Maple Leafs hoping core players will take less money

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As of Wednesday evening there were still two restricted free agents sitting at home away from their teams in need of a new contract.

In Anaheim, the Ducks have yet to come to terms on a new deal with forward Nick Ritchie, while the Toronto Maple Leafs are in the same position with star forward William Nylander.

With all due respect to Ritchie, who is a decent enough young player with a solid future in the league, Nylander is the player that everyone is watching. Not only because he is the superior talent, but because he is one of the game’s brightest young stars that also happens to be a cornerstone piece for a team that is supposed to be one of the odds on favorites to win the Stanley Cup. That team is also based in Toronto.

The issue between the two sides seems to be the same one that always exists between team and player when these situations (a restricted free agent with no arbitration rights) arise: Bridge deal vs. Long-term deal, and the team’s willingness to invest in a young player.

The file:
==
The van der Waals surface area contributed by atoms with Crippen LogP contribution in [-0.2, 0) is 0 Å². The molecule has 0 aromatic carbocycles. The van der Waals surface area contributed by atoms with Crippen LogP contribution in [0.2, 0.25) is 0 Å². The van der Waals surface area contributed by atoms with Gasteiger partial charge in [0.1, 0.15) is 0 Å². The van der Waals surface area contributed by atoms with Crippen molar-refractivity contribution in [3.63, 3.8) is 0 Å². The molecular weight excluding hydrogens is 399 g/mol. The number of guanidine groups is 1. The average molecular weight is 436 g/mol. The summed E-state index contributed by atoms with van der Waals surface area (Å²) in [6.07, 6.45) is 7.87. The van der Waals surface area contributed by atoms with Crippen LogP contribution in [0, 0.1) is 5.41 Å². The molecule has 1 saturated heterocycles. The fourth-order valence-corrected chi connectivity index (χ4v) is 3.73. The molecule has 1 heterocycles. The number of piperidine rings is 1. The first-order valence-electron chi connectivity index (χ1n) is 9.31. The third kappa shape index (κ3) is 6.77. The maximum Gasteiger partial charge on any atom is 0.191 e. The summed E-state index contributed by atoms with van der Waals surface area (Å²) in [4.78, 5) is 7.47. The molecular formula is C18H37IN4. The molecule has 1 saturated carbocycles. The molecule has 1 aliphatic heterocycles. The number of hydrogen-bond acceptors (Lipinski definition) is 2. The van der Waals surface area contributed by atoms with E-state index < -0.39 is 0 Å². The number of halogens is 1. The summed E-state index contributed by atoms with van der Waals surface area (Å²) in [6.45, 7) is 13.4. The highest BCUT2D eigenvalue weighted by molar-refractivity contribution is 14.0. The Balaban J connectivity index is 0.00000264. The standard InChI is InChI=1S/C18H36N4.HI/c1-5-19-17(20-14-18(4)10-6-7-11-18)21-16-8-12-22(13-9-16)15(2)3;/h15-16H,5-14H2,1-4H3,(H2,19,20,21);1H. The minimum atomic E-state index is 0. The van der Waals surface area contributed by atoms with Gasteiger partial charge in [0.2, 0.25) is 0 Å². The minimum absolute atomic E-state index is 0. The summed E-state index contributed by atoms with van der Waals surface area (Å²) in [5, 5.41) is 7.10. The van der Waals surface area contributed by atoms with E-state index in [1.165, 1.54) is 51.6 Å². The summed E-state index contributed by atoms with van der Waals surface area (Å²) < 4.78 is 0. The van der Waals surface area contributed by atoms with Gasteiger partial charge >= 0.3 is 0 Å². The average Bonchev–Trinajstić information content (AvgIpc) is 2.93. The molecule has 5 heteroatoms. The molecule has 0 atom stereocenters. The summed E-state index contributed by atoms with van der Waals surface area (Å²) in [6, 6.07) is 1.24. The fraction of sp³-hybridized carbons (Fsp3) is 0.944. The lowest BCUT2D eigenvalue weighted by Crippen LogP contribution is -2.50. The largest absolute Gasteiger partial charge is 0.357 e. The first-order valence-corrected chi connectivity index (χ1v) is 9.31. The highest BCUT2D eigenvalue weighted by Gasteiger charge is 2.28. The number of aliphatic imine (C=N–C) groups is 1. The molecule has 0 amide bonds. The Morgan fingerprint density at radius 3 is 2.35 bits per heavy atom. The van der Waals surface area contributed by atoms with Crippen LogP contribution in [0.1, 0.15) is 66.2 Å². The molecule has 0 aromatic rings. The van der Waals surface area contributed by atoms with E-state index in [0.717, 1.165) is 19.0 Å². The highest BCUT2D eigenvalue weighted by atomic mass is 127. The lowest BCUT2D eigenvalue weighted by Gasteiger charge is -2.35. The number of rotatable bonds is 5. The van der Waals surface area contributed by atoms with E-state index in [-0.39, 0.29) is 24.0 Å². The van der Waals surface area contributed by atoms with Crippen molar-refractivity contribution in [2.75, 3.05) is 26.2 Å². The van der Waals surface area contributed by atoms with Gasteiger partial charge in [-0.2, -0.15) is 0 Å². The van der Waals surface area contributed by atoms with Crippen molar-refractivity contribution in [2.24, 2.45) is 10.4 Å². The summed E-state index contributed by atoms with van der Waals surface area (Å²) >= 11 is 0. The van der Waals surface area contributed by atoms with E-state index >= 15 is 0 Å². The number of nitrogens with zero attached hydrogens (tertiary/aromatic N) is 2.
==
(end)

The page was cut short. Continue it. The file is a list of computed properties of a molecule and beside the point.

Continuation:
Toronto is in a complicated position right now because it enters the season with more than $12 million in salary cap space — even after signing John Tavares to a seven-year, $77 million contract over the summer — and is going to have to pay all of its young core players significant raises over the next year.

Nylander is a restricted free agent this season, while Auston Matthews and Mitch Marner will find themselves in the exact same position after the season.

None of them will be cheap, and all of that extra salary cap space will quickly start to disappear.

On Wednesday, just hours before the start of their season opening game against the Montreal Canadiens, team president Brendan Shanahan talked about the program the Maple Leafs have going on right now and how he hopes their core players might be willing to take somewhat of a hometown discount to stay in Toronto.

He referenced his experiences from his playing days in Detroit where the team was able to build an annual powerhouse around the same core of players.

“I can speak from personal experience, that when I get together with some of my old mates from the Cup years in Detroit we talk about winning together and growing together and that’s what we remember looking back,” said Shanahan on Wednesday.